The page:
The New York Police Department won’t have to reveal details about its portable cellphone tracking system commonly known as Stingrays.
The New York Civil Liberties Union had sued the NYPD in 2016 for specific information on its Stingray program after a records request under the state’s Freedom of Information Law was denied.
On Wednesday, a judge ruled the information should remain confidential, saying that disclosing it would help wrongdoers evade detection.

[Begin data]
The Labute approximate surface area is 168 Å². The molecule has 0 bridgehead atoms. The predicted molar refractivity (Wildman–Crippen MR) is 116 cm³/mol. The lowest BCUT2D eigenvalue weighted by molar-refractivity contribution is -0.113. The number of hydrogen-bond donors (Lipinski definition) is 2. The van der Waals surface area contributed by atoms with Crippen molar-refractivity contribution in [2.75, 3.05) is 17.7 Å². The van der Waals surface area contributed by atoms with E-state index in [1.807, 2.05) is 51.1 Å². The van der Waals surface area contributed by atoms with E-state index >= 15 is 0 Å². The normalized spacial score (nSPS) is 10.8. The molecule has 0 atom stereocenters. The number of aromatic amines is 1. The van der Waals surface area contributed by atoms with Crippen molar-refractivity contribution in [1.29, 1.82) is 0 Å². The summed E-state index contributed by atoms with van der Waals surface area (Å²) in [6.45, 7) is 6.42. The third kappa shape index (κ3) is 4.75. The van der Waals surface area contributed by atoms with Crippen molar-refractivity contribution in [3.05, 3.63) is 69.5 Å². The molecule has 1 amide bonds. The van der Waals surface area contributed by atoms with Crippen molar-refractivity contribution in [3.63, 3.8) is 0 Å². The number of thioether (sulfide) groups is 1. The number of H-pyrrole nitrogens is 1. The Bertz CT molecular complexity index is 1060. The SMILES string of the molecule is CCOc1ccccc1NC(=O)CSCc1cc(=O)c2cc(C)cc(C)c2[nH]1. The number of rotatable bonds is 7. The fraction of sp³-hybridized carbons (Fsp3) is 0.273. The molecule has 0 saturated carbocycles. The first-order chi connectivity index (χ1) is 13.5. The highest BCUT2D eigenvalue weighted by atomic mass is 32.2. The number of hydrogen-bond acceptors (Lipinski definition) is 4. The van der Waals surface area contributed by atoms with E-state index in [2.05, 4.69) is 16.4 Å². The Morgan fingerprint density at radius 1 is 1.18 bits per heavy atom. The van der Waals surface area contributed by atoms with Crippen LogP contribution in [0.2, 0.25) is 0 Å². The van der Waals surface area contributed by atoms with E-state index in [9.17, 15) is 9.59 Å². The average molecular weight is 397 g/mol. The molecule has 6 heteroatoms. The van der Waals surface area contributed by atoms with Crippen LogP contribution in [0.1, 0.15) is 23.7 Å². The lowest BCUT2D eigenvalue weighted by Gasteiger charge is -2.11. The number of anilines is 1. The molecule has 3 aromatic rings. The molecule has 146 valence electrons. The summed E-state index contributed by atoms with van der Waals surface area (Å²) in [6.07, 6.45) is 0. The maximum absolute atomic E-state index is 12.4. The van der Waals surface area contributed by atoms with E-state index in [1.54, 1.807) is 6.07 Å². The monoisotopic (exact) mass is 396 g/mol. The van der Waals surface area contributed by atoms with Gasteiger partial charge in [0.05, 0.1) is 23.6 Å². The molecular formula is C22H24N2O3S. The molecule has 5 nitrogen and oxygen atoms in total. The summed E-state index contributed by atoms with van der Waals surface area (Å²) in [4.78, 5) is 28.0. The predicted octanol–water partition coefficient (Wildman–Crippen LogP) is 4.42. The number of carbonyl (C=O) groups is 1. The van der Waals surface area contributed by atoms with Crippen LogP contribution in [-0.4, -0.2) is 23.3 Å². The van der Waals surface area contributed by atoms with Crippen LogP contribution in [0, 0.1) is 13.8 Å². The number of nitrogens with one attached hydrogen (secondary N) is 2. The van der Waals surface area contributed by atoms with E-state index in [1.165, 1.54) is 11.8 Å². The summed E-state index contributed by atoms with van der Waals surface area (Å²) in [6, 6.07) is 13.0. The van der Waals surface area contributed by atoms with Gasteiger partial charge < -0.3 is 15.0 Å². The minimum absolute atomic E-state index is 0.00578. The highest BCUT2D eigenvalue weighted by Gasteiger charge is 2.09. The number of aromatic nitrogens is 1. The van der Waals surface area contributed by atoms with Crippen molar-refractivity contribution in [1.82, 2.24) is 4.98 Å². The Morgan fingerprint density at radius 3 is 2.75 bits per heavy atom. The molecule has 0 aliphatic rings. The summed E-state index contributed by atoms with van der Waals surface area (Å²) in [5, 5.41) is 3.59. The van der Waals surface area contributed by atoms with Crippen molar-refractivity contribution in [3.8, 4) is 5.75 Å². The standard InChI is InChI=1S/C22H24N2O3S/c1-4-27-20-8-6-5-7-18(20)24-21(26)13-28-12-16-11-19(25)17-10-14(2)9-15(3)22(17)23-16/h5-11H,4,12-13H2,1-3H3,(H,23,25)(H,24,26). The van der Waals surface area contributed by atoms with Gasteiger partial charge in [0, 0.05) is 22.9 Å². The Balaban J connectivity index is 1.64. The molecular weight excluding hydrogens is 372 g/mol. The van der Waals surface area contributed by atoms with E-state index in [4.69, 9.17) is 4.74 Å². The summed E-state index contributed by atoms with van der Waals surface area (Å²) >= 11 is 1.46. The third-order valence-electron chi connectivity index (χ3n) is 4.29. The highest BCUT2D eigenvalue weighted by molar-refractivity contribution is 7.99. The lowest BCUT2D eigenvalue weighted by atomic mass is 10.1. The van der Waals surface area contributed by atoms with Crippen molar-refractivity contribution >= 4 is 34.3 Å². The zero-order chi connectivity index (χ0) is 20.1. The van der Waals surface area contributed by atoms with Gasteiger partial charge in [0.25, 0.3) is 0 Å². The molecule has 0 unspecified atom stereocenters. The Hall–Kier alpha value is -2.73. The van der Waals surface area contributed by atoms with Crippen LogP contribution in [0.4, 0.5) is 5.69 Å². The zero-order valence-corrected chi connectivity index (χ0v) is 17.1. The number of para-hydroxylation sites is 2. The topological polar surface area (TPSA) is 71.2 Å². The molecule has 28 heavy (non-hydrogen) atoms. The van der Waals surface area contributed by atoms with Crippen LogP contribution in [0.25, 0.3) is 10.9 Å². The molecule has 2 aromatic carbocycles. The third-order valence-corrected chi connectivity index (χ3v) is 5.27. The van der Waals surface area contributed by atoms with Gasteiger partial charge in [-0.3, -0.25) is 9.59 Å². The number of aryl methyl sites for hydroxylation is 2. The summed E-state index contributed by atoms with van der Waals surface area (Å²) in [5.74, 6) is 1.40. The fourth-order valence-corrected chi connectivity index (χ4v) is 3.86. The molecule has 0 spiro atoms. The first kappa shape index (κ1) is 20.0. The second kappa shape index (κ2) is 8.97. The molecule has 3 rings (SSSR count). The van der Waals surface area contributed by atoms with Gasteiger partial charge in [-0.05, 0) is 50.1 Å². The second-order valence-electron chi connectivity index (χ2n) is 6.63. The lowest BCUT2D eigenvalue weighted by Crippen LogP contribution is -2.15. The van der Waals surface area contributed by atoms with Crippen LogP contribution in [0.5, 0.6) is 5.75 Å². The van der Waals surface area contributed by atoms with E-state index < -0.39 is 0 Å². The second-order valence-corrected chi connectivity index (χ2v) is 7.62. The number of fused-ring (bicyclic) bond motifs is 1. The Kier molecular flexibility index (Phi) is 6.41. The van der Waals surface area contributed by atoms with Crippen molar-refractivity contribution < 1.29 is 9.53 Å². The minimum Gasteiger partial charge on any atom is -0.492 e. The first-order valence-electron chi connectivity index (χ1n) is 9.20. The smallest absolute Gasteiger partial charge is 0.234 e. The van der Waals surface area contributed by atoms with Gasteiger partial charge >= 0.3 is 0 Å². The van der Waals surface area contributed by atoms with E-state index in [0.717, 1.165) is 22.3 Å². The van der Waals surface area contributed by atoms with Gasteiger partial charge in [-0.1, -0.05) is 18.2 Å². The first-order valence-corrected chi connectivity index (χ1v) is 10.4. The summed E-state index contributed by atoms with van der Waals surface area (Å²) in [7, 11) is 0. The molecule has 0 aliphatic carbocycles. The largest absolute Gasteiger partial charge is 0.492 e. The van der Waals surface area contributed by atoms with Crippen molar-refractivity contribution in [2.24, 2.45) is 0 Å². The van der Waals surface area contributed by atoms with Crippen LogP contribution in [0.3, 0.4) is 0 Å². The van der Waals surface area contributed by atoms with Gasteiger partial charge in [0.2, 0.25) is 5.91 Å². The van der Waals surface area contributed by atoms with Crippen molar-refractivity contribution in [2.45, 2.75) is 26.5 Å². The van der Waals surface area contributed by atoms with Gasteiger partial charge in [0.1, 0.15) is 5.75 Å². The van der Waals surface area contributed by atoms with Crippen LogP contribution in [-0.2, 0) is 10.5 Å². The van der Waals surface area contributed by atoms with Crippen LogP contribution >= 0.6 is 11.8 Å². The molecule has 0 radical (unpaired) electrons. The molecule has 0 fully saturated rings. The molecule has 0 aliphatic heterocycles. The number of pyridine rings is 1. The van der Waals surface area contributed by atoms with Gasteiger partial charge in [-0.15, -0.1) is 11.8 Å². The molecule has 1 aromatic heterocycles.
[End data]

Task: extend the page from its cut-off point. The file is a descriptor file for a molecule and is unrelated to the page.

An NYCLU attorney said it may appeal.
The suitcase-sized devices can sweep up cellphone data from an entire neighborhood. Some can even intercept texts and calls.
About a dozen states now have laws requiring warrants to use the technology. A judge in New York City last year ruled the NYPD must have an eavesdropping warrant to use the device.